This was the grounding from which marxism economic and cultural bifurcated, the latter much fertilised by the influence of the Frankfurt philosophers (soon to return from America to Germany) and, much later, of Antonio Gramsci. So we can already make out the two great strands of marxist thought. Of modern liberalism, or anything pertaining to it, there was as yet no sign.

      Now, John Rawls is much respected in British left circles. He only wrote two books. The first, A Theory of Justice, was strictly a product of the Great Society. It didn’t arise in an intellectual vaccuum. It commended redistribution and perhaps even fathered US Welfarism. But, as I have already said, in the corporatist, ratchet-socialist Britain of 1971 that sort of thing was nothing new. Rawls’ next idea, cultural relativism, was equally unoriginal, indeed far behind the times here. The politics of cultural hegemony had taken hold in Britain back in 1970 when Stuart Hall and Raymond Williams got their neo-marxist hands on the Birmingham School. Over the next two decades it was their virus-like brand of hegemonic politics that succeeded class warfare as the left’s weapon of choice, and did so long before the Wall went down. Rawl’s dillatory, 1986 notion that a value-void state could found cultural equality on tolerance, concensus and popular activism was a weak-tea translation. It was also a chimeara. What we rally have is not tolerance but political correctness, not consensus but identity politics and not popular acfivism but the Long March through the Institutions – in a phrase, not liberalism but cultural marxism.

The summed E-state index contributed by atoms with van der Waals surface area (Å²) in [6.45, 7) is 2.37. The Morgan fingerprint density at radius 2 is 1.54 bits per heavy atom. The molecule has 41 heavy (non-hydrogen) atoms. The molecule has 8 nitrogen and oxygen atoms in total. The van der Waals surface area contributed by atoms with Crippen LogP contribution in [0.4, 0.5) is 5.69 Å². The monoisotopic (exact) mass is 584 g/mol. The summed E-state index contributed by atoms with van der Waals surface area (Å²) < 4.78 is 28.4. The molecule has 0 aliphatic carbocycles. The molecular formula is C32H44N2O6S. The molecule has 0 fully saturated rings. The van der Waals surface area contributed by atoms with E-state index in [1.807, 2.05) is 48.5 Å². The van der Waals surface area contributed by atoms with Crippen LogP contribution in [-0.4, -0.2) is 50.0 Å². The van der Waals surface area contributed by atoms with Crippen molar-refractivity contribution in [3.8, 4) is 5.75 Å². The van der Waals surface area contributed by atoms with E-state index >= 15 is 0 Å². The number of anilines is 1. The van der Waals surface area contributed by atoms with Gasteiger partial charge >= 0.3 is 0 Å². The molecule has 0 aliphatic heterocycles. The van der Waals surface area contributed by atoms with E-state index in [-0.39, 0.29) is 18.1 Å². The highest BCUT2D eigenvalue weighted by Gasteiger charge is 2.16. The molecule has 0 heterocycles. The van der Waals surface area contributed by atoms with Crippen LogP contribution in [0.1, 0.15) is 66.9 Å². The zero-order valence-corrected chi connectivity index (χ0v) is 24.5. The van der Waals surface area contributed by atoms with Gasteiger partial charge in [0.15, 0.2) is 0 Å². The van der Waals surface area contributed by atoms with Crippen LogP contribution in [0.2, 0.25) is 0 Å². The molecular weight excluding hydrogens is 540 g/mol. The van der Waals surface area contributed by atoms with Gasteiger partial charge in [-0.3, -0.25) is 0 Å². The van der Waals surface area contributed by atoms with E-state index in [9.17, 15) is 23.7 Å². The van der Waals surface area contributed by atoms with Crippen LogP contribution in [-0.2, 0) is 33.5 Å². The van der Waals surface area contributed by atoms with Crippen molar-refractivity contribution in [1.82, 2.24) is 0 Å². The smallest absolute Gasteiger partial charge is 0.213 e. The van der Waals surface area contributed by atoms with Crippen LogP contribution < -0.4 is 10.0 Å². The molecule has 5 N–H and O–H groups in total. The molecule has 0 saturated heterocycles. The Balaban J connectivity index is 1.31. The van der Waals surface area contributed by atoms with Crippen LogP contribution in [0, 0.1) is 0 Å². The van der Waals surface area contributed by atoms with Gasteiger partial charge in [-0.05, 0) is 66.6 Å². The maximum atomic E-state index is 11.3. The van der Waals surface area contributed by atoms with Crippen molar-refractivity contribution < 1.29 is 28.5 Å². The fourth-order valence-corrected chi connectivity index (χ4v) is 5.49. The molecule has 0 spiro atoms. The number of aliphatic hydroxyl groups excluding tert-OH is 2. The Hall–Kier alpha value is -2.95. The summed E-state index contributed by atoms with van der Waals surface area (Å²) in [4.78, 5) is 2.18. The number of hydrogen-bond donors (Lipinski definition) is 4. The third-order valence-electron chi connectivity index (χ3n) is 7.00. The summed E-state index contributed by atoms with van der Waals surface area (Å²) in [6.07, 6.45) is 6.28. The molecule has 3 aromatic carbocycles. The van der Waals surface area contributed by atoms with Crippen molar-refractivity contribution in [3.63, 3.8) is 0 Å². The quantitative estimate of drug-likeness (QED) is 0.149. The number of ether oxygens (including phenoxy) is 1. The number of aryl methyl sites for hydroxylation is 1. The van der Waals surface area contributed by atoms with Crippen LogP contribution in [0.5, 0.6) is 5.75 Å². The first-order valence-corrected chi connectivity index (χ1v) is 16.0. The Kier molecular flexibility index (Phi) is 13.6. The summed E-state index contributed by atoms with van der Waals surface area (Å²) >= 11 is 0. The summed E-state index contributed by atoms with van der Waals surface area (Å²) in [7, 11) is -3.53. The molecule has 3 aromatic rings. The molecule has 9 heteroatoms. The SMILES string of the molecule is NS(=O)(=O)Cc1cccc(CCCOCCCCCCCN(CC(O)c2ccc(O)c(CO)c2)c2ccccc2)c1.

The illusion that, actually, our left-of-centre politicians are sound, “liberal” chaps has to be cracked wide open. That they themselves believe wholeheartedly in the illusion doesn’t help. But we must not hand them, such a free pass. Neither should we engage in philosophical debate about liberalism’s nature, since by that means we only lend credence to the lie.

      • I don’t see the problem with
        I don’t see the problem with showing that if you take liberals at their word as proponents of continuous social progress to bring about (self-defining) liberty and equality ever more completely you end up with something very similar to what the radical Left always wanted, e.g. the abolition of family, religion and peoplehood, and a universal irresponsible bureaucracy that runs everything.